April 10, 2020

President Donald Trump is the most popular politician in the #CoronaVirusFacts database. Since Jan. 24, when fact-checkers  around the world began building a list of falsehoods related to the COVID-19 crisis, Trump’s name has appeared at least 61 times in fact-checks from seven countries outside the United States.

Indian Prime Minister Narendra Modi has the second-most fact-checks with 22 citations, a third of what Trump has registered so far. Giuseppe Conte (from Italy) and Jair Bolsonaro (from Brazil) are cited 15 and 10 times, respectively.

Trump’s daily press conferences about the coronavirus provide volumes of information for fact-checkers to vet. His casual quotes also often go viral on social media and messaging apps. But all that exposure offers plenty of fodder for international hoaxes as well.

Fact-checking organizations in India, Spain, Paraguay, Brazil, Ghana, Taiwan and in the Middle East have submitted to the database at least 20 fact-checks about Trump. Their articles range from the claims the president has found a cure to claims that he has the virus.

The volume of falsehoods about Trump seems to be increasing. Nine of the 61 global fact-checks about him were published during this past week.

The Quint debunked a claim that went viral in India in late March saying that Trump had attended a Muslim prayer service to protect himself from COVID-19. The hoax used an old video of him attending the National Prayer Service in 2017.

On April 1, Arabic-language fact-checking network Fatabyyano debunked a claim that he had  an Imam pray over him for protection. That hoax used an old photo of Trump in the Oval Office surrounded by evangelical preachers laying hands on him and praying.

Spanish fact-checking networks Maldita.es and Newtral debunked a similar claim — a week apart   — that Trump had announced a Swiss company had developed a cure for COVID-19. Nine of the 20 fact-checks about Trump outside the United States were related to this potential cure.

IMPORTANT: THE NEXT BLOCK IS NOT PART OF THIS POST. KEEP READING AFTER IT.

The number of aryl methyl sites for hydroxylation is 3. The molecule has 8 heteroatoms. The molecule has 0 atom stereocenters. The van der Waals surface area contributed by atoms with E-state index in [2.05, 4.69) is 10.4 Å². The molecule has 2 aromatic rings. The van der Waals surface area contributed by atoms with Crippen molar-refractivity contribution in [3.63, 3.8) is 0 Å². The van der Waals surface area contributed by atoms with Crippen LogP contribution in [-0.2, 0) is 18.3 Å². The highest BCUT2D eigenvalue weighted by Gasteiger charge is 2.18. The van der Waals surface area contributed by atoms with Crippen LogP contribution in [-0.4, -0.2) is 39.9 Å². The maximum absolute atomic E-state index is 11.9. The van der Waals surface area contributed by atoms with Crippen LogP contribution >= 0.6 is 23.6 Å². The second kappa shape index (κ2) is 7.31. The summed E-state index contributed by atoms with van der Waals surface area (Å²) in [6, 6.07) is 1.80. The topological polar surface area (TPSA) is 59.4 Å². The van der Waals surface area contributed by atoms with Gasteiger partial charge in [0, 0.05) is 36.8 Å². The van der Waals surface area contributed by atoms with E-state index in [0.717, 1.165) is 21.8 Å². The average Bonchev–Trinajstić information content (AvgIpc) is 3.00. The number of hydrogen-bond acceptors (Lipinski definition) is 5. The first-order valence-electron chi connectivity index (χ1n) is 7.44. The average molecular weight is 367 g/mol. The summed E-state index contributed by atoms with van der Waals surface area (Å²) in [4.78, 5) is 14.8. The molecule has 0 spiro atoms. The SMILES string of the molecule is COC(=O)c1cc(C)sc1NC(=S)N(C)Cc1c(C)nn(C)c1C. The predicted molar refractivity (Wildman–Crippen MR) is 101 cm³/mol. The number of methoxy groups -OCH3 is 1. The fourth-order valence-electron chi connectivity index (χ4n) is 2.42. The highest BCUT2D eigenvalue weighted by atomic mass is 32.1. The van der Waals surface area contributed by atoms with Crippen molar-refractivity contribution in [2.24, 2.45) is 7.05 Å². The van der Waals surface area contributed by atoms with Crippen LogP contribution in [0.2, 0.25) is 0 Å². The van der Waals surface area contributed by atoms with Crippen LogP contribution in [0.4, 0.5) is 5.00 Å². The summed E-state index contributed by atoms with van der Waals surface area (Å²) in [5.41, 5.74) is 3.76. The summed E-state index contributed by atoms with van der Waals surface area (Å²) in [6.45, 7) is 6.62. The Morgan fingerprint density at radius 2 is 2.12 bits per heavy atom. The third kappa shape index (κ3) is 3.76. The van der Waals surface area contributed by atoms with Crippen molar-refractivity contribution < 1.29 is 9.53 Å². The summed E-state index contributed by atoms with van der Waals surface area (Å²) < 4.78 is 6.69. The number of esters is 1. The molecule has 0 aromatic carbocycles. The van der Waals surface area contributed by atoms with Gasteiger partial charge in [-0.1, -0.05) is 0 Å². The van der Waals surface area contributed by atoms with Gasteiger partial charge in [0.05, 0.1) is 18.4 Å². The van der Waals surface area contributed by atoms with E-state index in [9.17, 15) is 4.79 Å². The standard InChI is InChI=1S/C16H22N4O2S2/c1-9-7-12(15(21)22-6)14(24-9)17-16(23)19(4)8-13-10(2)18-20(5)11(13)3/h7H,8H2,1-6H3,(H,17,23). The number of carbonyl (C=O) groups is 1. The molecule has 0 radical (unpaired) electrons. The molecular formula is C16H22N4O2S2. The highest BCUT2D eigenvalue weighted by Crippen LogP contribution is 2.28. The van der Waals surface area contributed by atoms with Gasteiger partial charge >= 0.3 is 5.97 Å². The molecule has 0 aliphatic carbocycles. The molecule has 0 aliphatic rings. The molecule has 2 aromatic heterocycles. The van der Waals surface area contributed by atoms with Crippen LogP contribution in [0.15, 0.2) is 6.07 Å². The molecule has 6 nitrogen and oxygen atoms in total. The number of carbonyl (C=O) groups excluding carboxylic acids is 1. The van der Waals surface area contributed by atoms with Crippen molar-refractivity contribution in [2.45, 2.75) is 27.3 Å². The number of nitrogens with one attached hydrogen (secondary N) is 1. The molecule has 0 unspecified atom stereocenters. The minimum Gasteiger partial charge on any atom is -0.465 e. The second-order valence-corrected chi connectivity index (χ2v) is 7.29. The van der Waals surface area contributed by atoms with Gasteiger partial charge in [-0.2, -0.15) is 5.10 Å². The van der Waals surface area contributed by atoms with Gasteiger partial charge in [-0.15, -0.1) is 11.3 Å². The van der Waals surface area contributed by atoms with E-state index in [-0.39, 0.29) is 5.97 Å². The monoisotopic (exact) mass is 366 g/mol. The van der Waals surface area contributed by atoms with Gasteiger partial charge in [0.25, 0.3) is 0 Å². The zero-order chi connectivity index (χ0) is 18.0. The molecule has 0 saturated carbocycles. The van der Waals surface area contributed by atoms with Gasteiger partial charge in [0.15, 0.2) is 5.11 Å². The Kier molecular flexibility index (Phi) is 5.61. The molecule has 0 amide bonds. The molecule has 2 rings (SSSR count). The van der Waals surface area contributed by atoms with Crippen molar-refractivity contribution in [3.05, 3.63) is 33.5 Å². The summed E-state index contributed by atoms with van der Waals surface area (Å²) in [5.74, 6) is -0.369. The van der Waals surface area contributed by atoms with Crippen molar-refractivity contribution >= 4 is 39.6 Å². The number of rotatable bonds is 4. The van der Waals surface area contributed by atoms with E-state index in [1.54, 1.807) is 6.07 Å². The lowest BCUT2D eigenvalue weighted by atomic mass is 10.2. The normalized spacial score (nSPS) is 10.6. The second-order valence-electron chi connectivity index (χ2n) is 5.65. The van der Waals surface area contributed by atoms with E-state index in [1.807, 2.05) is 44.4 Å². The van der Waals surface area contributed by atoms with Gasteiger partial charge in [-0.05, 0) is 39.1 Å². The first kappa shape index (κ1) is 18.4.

The hoaxes have also tried to mimic the president’s unique off-the-cuff style. He has been quoted in the United States, India and France as saying: “People are dying who have never died before.”  All fact-checkers confirmed that there is no evidence Trump has ever said that.

Ironically, Former Vice President Joe Biden, like Trump, had been accused of saying a version of  “people who have never died before are now dying.” Politifact reported this  phrase is often attributed to Ernest Hemingway, but that neither Trump nor Biden had ever said it.

President Trump is not the only U.S politician targeted with multiple hoaxes. In the CoronaVirusFacts database, former President Barack Obama appears 14 times and former Vice President Joe Biden, the Democratic candidate opposing Trump, appears 10 times.

Obama was targeted in the U.S. as well as Ghana, Kenya and Uganda. In those three countries, fact-checking networks Dubawa Ghana, PesaCheck, and Africa Check all debunked a claim that the former U.S. president had warned Africans to reject a vaccine.

Most of Biden’s fact-checks are about claims he’s made about Trump or ones that Trump has made about him. A Biden campaign staffer falsely claimed Dr. Nancy Messonnier, a career official with the Centers for Disease Control, was being silenced. The Washington Post reported that Dr. Messonier, who in a Feb. 25 press call had warned of major disruptions from the coronavirus, was still giving  interviews in the days that followed.

Democrat Nancy Pelosi, the U.S. House speaker, is mentioned in five debunked articles. The latest claimed the speaker included the John F. Kennedy Center for the Performing Arts in the stimulus package because her daughter is on the board. Politifact found while Pelosi is an ex officio board member (along with several Republican congressmen), none of Pelosi’s children are on the Kennedy Center’s board.

Falsehoods regarding the New York governor, Andrew Cuomo, Vice President Mike Pence and the Senate Minority Leader Chuck Schumer have also been caught by fact-checkers in the last month.

While this category of hoaxes in the United States is small compared with hoaxes about fake cures or the virus’s origin, the politicization around COVID-19 has the potential to divert attention from important information put out by organizations like the World Health Organization and the CDC. In the wake of Vermont Sen. Bernie Sanders exiting the Democratic Party’s presidential primary, there’s a chance this trend could accelerate as the general election approaches in November.


Harrison Mantas is a reporter for the International Fact-Checking Network covering the wide world of misinformation. Reach him at hmantas@poynter.org or on Twitter at @HarrisonMantas.

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Harrison Mantas is a reporter for the International Fact-Checking Network covering the wide world of misinformation. He previously worked in Arizona and Washington D.C. for…
Harrison Mantas

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